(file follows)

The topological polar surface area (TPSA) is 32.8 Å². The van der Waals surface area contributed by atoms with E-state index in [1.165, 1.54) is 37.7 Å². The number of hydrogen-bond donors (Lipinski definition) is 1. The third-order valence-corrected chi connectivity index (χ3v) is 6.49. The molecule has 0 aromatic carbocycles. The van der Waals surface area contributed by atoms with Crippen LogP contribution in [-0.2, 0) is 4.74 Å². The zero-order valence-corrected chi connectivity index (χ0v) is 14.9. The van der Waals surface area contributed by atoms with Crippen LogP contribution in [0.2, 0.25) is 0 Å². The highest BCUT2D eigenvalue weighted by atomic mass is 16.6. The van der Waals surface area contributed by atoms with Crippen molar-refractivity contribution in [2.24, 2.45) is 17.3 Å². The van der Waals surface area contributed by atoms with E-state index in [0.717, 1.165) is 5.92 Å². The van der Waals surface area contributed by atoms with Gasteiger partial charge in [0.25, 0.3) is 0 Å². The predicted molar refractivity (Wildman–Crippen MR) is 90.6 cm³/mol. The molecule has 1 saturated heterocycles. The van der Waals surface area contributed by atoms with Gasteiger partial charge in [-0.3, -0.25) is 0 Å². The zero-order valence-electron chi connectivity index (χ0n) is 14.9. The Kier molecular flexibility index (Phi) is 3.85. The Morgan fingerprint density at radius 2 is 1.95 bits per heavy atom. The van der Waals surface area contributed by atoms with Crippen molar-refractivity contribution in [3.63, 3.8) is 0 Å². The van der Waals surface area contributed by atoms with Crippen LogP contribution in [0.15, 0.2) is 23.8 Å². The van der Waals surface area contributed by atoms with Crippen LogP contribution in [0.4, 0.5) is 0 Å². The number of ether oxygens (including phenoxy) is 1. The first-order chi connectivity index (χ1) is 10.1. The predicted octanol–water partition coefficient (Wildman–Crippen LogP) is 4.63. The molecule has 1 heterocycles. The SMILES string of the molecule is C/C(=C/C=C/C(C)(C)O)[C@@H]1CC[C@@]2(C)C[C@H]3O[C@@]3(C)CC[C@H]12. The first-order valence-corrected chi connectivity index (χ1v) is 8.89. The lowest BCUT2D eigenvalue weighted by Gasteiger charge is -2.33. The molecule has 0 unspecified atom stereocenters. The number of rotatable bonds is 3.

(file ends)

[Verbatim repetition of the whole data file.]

The topological polar surface area (TPSA) is 32.8 Å². The van der Waals surface area contributed by atoms with E-state index in [1.165, 1.54) is 37.7 Å². The number of hydrogen-bond donors (Lipinski definition) is 1. The third-order valence-corrected chi connectivity index (χ3v) is 6.49. The molecule has 0 aromatic carbocycles. The van der Waals surface area contributed by atoms with Crippen LogP contribution in [-0.2, 0) is 4.74 Å². The zero-order valence-corrected chi connectivity index (χ0v) is 14.9. The van der Waals surface area contributed by atoms with Crippen LogP contribution in [0.2, 0.25) is 0 Å². The highest BCUT2D eigenvalue weighted by atomic mass is 16.6. The van der Waals surface area contributed by atoms with Crippen molar-refractivity contribution in [2.24, 2.45) is 17.3 Å². The van der Waals surface area contributed by atoms with E-state index in [0.717, 1.165) is 5.92 Å². The van der Waals surface area contributed by atoms with Gasteiger partial charge in [0.25, 0.3) is 0 Å². The predicted molar refractivity (Wildman–Crippen MR) is 90.6 cm³/mol. The molecule has 1 saturated heterocycles. The van der Waals surface area contributed by atoms with Gasteiger partial charge in [-0.3, -0.25) is 0 Å². The zero-order valence-electron chi connectivity index (χ0n) is 14.9. The Kier molecular flexibility index (Phi) is 3.85. The Morgan fingerprint density at radius 2 is 1.95 bits per heavy atom. The van der Waals surface area contributed by atoms with Crippen molar-refractivity contribution in [3.63, 3.8) is 0 Å². The van der Waals surface area contributed by atoms with Crippen LogP contribution in [0.15, 0.2) is 23.8 Å². The van der Waals surface area contributed by atoms with Crippen LogP contribution in [0.4, 0.5) is 0 Å². The number of ether oxygens (including phenoxy) is 1. The first-order chi connectivity index (χ1) is 10.1. The predicted octanol–water partition coefficient (Wildman–Crippen LogP) is 4.63. The molecule has 1 heterocycles. The SMILES string of the molecule is C/C(=C/C=C/C(C)(C)O)[C@@H]1CC[C@@]2(C)C[C@H]3O[C@@]3(C)CC[C@H]12. The first-order valence-corrected chi connectivity index (χ1v) is 8.89. The lowest BCUT2D eigenvalue weighted by Gasteiger charge is -2.33. The molecule has 0 unspecified atom stereocenters. The number of rotatable bonds is 3.